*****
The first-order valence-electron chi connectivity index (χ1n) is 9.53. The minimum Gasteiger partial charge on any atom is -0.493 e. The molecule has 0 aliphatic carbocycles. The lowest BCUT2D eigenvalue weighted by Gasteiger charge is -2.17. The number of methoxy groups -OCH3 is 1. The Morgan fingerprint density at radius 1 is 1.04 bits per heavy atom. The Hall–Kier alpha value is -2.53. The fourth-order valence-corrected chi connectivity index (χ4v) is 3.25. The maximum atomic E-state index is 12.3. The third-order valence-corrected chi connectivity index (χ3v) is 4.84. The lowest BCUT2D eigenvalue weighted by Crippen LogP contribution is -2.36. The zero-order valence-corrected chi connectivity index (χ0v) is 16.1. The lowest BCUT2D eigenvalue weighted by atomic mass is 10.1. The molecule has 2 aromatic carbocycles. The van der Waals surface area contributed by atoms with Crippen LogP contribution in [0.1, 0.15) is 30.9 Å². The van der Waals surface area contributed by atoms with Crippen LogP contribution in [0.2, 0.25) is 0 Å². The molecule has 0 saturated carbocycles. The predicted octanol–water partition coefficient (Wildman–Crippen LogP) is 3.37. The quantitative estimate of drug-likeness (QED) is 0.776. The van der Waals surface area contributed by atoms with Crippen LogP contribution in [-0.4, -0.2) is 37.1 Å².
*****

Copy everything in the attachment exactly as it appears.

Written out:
The first-order valence-electron chi connectivity index (χ1n) is 9.53. The minimum Gasteiger partial charge on any atom is -0.493 e. The molecule has 0 aliphatic carbocycles. The lowest BCUT2D eigenvalue weighted by Gasteiger charge is -2.17. The number of methoxy groups -OCH3 is 1. The Morgan fingerprint density at radius 1 is 1.04 bits per heavy atom. The Hall–Kier alpha value is -2.53. The fourth-order valence-corrected chi connectivity index (χ4v) is 3.25. The maximum atomic E-state index is 12.3. The third-order valence-corrected chi connectivity index (χ3v) is 4.84. The lowest BCUT2D eigenvalue weighted by Crippen LogP contribution is -2.36. The zero-order valence-corrected chi connectivity index (χ0v) is 16.1. The lowest BCUT2D eigenvalue weighted by atomic mass is 10.1. The molecule has 2 aromatic carbocycles. The van der Waals surface area contributed by atoms with Crippen LogP contribution in [0.1, 0.15) is 30.9 Å². The van der Waals surface area contributed by atoms with Crippen LogP contribution in [0.2, 0.25) is 0 Å². The molecule has 0 saturated carbocycles. The predicted octanol–water partition coefficient (Wildman–Crippen LogP) is 3.37. The quantitative estimate of drug-likeness (QED) is 0.776. The van der Waals surface area contributed by atoms with Crippen LogP contribution in [-0.4, -0.2) is 37.1 Å².